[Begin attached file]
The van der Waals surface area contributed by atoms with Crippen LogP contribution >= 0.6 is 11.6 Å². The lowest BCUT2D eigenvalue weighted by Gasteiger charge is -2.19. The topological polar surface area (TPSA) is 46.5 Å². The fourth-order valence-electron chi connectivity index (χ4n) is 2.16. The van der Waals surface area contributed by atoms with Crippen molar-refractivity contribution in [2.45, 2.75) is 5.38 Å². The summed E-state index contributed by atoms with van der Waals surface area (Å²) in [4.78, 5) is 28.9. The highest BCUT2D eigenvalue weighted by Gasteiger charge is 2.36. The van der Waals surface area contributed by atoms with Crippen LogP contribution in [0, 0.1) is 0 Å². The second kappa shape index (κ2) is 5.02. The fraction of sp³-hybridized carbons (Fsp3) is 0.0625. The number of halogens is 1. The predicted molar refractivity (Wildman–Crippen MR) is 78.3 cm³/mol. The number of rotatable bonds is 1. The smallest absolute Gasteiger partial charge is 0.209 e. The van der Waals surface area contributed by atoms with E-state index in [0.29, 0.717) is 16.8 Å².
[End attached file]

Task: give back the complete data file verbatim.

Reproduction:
The van der Waals surface area contributed by atoms with Crippen LogP contribution >= 0.6 is 11.6 Å². The lowest BCUT2D eigenvalue weighted by Gasteiger charge is -2.19. The topological polar surface area (TPSA) is 46.5 Å². The fourth-order valence-electron chi connectivity index (χ4n) is 2.16. The van der Waals surface area contributed by atoms with Crippen molar-refractivity contribution in [2.45, 2.75) is 5.38 Å². The summed E-state index contributed by atoms with van der Waals surface area (Å²) in [4.78, 5) is 28.9. The highest BCUT2D eigenvalue weighted by Gasteiger charge is 2.36. The van der Waals surface area contributed by atoms with Crippen LogP contribution in [0, 0.1) is 0 Å². The second kappa shape index (κ2) is 5.02. The fraction of sp³-hybridized carbons (Fsp3) is 0.0625. The number of halogens is 1. The predicted molar refractivity (Wildman–Crippen MR) is 78.3 cm³/mol. The number of rotatable bonds is 1. The smallest absolute Gasteiger partial charge is 0.209 e. The van der Waals surface area contributed by atoms with E-state index in [0.29, 0.717) is 16.8 Å².